The moment Shark set down the bowl of dog food, Sagebear proceeded to hungrily devour the homemade contents.
“Don’t eat too fast now, puppy. I don’t want you to choke.”
Shark now sat on the couch and tried to distract himself with television. He jumped to Netflix as quickly as he could, taking care to avoid the news.
Biting his lip, Shark wondered how long it would take for his father and fiance to return home. Not even Sagebear rubbing her face against his pant leg brought him out of this.
Part of him worried that the fire would be attributed to them, perhaps as a way to gain insurance or something similar.
It didn’t help that the last place he left off on Futurama started with Bender the robot on fire.
Annette could hear Moony sobbing in the hallway, lamenting his most recent assault via hunting knife. Behind her, Ox-Head followed while tilting his head from side to side like an erratic metronome.
“How do all four of you take this almost every day? I’m amazed none of you act even worse than you do now.” Moony didn’t seem to hear her. He continued to whimper, and apparently telling his arm to stay attached to him.
He didn’t even look up to see the two make their way to the kitchen. The entire time, Ox-Head didn’t interrupt his head rhythm.
“…Can I ask you another question, blue lady?”
She couldn’t help but chuckle. “You’re the inquisitive type, aren’t you? Well, go ahead.”
There was some hesitation before he spoke again to her. “I forget your name, but I don’t wanna keep calling you ‘blue lady’, so…”
“My name is Annette. I can write it down somewhere in case you forget again-” Annette stopped when she looked back and saw him shaking his head. “What? What’s with that? Something about that name you don’t like?”
Ox-Head made a quizzical sound. “It doesn’t fit you, s’all. You look more like a…More like a…”
He paused once more. “Can I call you Andromeda instead? You feel like an Andromeda to me.”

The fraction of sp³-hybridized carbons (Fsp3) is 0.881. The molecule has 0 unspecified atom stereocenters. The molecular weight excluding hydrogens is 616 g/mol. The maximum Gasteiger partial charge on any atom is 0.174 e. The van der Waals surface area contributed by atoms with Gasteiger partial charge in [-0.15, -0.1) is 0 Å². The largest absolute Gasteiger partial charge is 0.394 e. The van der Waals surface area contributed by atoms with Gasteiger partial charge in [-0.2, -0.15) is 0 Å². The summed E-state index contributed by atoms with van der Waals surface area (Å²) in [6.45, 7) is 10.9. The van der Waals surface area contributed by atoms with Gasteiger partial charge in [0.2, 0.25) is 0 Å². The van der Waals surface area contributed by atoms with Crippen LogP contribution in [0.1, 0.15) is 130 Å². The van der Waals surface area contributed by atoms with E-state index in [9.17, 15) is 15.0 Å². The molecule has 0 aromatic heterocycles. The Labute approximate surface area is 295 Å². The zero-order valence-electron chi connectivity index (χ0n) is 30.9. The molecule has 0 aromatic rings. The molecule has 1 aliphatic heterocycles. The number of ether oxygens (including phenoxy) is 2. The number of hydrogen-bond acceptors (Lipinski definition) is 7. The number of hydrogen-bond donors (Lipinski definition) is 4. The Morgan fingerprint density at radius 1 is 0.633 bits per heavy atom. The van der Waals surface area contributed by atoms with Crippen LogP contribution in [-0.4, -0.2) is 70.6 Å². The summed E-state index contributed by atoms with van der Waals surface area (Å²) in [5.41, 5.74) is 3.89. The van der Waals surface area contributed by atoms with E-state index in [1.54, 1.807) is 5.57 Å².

Annette was honestly unsure what to tell him over this. “‘Andromeda’, huh? And…What makes you think that would fit better?” She turned to face him better, crossing her arms.
Shrugging, Ox-Head made the sound again. “Something about you makes me think ‘Andromeda’. And…Um…”
Instead of continuing, he just walked ahead of Annette towards their original destination. If she didn’t know how he usually acted, she’d assume he just became shy.
When Dennis and Sinbad finally came home, Shark was feeding Sagebear a homemade dog treat. He looked up at them, with a knowingly somber look on his face.
“So how’d it go? Did you at least get things…kind of sorted out?” Under his arm, Dennis held a manila envelope. Sinbad just joined Sagebear on the floor, and patted the ground in front of him.
“Just gotta deal with some legal troubles, is all,” Dennis began. “There is the matter of inheritance, -your grandparents died in the fire-, but you know how those two were…”
Shark cocked his head in confusion, as Sinbad and Sagebear touched each other’s noses. “So…Grandma and Grandpa are dead, but we get nothing.”
“That’s about it, boy. So…It’s nothing you should worry about.” He held up the envelope as he made his way to their room. “Just make sure I don’t remember this next time I see your Uncle Dudley.”
Shark promised him that he wouldn’t forget, though he still wondered what it really contained.
The sight that greeted Annette in the kitchen was a shocking one. She actually felt herself be startled by the corpse on the table.
Ox-Head appeared not to notice. Rather, he just sat in the corner, seemingly unfazed.
Annette calmed down further, and her shock was replaced by grief and pity. When she got close enough to do so, she reached out and touched his hair.
“You didn’t deserve this, Julian,” she whispered. Annette only wished she could somehow resurrect him, even if this wasn’t the original Julian. Her actions seemed peculiar to Ox-Head.
“How come you feel bad for him? He was just one of a lot of them. Just one of a lot of them!” Annette was about to snap at him for his apparent callousness, when she remembered he probably just didn’t know any better.
“The original was…” She then drew her hand back. “I raised him while he was growing up, and…” Shaking her head, she motioned as a way to indicate it was complicated.